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Kevin Wang, Dr. Parth Kothari, and Dr. Taylor Purvis contributed to this post.

Aside from the AMCAS, the MCAT is one of the biggest pre-med hurdles to tackle. Some students in combined BS/MD programs can avoid taking the MCAT, as they move on to med school by maintaining a certain GPA.

Some post-baccalaureate pre-medical programs have a similar agreement with “linkage” medical schools, allowing students to glide into medical school the fall after they finish a post-bacc program—without having to take the MCAT.

However, the vast majority of us spend days to months (to years?) of our lives agonizing over the MCAT and wondering, "What score do I need to get to be competitive?"

The MCAT’s scoring system might seem confusing, and at first glance, it is. Why in the world would it range from 472 to 528? Each section is scored from 118 to 132. Still confusing. We know. However, these wonky numbers bring the median score to a 500, which is an easy number to look at to see how well you scored relative to other applicants. 

How to Read Your MCAT Score Report

Your MCAT score report will have five scores: one for each of the four sections, and one combined total score. 

Remember too that the MCAT isn’t graded on a curve. It is scaled so that a 510 earned by one person on one test form is equivalent to a 510 earned by another person on a different test form. This evens out any differences due to, say, season or test date. Your score report will also contain a percentile rank that compares your score to those of other exam takers for the most recent three years.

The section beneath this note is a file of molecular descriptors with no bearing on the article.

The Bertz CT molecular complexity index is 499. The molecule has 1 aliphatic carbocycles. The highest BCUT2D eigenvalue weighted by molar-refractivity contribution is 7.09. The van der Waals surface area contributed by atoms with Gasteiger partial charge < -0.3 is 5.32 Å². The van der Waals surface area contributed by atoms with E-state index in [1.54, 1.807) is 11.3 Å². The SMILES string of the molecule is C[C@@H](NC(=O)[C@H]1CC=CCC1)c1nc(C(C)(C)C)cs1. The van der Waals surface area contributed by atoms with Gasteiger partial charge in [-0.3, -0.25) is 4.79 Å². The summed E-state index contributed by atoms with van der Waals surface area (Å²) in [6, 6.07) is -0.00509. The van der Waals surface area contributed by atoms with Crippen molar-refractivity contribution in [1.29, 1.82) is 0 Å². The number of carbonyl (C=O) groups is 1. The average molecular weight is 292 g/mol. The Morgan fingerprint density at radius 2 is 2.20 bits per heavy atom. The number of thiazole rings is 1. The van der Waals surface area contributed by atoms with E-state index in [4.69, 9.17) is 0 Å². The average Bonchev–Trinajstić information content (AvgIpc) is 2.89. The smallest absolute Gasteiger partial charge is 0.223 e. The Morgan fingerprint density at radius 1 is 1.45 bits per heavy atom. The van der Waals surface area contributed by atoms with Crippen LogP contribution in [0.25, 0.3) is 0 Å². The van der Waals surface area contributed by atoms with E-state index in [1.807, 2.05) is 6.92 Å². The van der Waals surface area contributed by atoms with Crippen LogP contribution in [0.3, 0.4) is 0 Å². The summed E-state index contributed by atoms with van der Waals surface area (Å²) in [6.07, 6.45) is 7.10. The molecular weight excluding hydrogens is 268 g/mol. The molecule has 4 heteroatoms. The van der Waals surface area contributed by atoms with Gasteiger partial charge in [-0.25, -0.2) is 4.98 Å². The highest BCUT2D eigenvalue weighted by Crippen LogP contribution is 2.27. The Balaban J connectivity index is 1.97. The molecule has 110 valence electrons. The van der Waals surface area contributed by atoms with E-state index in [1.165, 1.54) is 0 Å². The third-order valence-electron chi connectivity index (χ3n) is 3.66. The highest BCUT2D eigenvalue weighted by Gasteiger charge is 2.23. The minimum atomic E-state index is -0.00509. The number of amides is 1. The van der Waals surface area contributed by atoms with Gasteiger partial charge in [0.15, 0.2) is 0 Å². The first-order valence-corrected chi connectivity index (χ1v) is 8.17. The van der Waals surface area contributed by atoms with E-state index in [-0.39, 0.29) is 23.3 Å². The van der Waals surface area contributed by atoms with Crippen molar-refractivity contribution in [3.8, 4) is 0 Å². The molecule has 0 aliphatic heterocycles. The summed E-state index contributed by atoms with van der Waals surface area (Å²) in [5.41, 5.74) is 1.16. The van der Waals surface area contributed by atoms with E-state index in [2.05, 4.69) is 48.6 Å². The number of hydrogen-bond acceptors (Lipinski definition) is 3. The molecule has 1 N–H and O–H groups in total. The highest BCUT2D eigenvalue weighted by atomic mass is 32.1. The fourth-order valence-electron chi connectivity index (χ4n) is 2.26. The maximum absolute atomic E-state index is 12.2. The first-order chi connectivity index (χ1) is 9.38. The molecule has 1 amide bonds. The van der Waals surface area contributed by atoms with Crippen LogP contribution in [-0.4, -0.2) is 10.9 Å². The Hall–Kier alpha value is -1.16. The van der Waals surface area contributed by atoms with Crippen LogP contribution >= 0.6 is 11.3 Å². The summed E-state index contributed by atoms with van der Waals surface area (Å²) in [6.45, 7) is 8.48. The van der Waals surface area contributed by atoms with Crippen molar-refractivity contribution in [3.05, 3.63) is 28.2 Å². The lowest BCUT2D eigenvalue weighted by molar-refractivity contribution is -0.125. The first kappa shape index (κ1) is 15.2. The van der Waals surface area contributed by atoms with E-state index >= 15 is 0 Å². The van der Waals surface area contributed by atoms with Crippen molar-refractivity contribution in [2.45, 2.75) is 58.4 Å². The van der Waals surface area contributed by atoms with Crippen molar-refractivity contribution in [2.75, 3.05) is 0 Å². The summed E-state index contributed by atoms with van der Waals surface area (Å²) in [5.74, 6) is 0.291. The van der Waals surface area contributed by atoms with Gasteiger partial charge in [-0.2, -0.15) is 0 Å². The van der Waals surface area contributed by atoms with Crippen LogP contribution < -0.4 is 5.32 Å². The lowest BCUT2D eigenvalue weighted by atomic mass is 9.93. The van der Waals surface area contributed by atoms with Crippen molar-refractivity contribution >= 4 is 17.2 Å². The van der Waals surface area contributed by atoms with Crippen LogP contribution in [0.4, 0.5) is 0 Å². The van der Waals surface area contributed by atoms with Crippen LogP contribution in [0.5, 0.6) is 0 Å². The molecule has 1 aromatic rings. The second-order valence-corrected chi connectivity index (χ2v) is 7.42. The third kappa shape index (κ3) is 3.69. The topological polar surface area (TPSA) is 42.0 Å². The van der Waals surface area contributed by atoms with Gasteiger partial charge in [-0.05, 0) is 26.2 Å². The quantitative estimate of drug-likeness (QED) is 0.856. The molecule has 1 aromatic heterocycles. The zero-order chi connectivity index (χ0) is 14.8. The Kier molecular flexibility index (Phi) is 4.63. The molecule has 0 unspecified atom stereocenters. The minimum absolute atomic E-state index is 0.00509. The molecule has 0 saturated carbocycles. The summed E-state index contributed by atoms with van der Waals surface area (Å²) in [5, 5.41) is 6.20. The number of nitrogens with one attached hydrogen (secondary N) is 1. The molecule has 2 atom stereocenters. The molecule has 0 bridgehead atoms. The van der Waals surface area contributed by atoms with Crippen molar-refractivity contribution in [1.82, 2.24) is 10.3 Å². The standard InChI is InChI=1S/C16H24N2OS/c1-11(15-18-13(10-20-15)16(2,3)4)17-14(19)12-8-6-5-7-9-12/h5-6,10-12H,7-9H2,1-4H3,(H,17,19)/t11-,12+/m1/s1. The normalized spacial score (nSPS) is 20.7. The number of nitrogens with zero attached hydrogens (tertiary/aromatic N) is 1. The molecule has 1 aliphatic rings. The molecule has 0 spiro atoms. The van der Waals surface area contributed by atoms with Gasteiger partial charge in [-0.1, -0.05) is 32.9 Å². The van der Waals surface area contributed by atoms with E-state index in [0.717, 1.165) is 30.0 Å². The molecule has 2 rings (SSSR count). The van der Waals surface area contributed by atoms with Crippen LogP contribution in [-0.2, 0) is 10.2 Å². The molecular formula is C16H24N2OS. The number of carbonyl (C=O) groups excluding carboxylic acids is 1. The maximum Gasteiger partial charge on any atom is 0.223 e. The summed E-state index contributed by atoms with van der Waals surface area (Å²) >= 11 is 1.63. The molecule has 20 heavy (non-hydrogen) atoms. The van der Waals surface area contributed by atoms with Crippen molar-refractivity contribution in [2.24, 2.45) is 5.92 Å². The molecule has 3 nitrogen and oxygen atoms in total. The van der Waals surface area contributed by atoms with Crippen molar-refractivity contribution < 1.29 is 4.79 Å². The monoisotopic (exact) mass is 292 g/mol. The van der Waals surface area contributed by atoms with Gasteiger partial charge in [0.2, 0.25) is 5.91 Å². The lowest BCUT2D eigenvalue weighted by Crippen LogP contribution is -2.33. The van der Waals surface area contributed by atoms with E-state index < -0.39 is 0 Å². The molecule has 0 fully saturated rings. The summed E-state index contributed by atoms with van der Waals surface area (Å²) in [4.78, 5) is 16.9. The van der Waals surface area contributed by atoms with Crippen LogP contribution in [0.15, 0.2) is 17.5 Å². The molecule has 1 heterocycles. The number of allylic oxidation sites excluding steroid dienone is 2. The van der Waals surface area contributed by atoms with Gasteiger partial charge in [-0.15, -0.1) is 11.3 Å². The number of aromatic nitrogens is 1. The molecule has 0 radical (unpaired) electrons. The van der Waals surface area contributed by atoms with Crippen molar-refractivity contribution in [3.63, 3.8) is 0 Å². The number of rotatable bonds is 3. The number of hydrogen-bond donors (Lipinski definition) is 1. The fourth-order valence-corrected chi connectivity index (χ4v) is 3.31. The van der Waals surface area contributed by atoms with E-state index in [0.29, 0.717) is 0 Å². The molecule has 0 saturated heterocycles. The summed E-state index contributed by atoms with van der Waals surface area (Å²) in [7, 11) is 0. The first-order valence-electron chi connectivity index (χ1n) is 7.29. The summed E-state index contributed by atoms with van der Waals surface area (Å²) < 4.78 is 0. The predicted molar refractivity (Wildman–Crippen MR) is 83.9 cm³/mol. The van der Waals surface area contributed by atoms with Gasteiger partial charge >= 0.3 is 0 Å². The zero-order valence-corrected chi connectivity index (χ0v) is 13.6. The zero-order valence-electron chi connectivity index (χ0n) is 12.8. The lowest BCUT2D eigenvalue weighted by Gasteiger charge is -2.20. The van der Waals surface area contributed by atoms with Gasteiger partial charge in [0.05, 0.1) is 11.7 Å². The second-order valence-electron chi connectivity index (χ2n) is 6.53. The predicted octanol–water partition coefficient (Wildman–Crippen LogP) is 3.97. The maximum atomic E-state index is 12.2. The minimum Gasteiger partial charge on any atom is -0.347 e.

According to a report published by the AAMC in 2019, the mean total MCAT score for all matriculants to medical school was 511.5, with a standard deviation of 6.5.

What is a good MCAT score? 

A 515 on the MCAT puts you the 90th percentile, a 518 is in the 95th percentile, 521 is the 98th percentile, and 522-523 puts you in the 99th percentile. 

What is the highest score I can get on the MCAT?

In case you’re curious, the highest possible MCAT score is 528. It is technically possible to achieve this score, putting you in the 100th percentile of examinees. MCAT scores between 524 and 528 put you in the 100th percentile.

Remember that any score higher than 521 puts you in the 99th percentile or greater.

2021-2022 MCAT Scores and Percentiles


MCAT Total Score MCAT Percentile
472 <1
473 <1
474 <1
475 <1
476 1
477 1
478 1
479 2
480 3
481 4
482 4
483 6
484 7
485 8
486 9
487 11
488 13
489 15
490 17
491 19
492 21
493 24
494 27
495 29
496 32
497 35
498 38
499 42
500 45
501 48
502 52
503 55
504 58
505 62
506 65
507 69
508 72
509 75
510 78
511 81
512 84
513 86
514 88
515 90
516 92
517 94
518 95
519 96
520 97
521 98
522 99
523 99
524 100
525 100
526 100
527 100
528 100


MCAT Scores and Percentiles by Section, 2021-2022

Chemical and Physical Foundations of Biological Systems

MCAT Section Score MCAT Section Percentile
118 1
119 3
120 6
121 12
122 20
123 30
124 42
125 52
126 64
127 75
128 84
129 91
130 96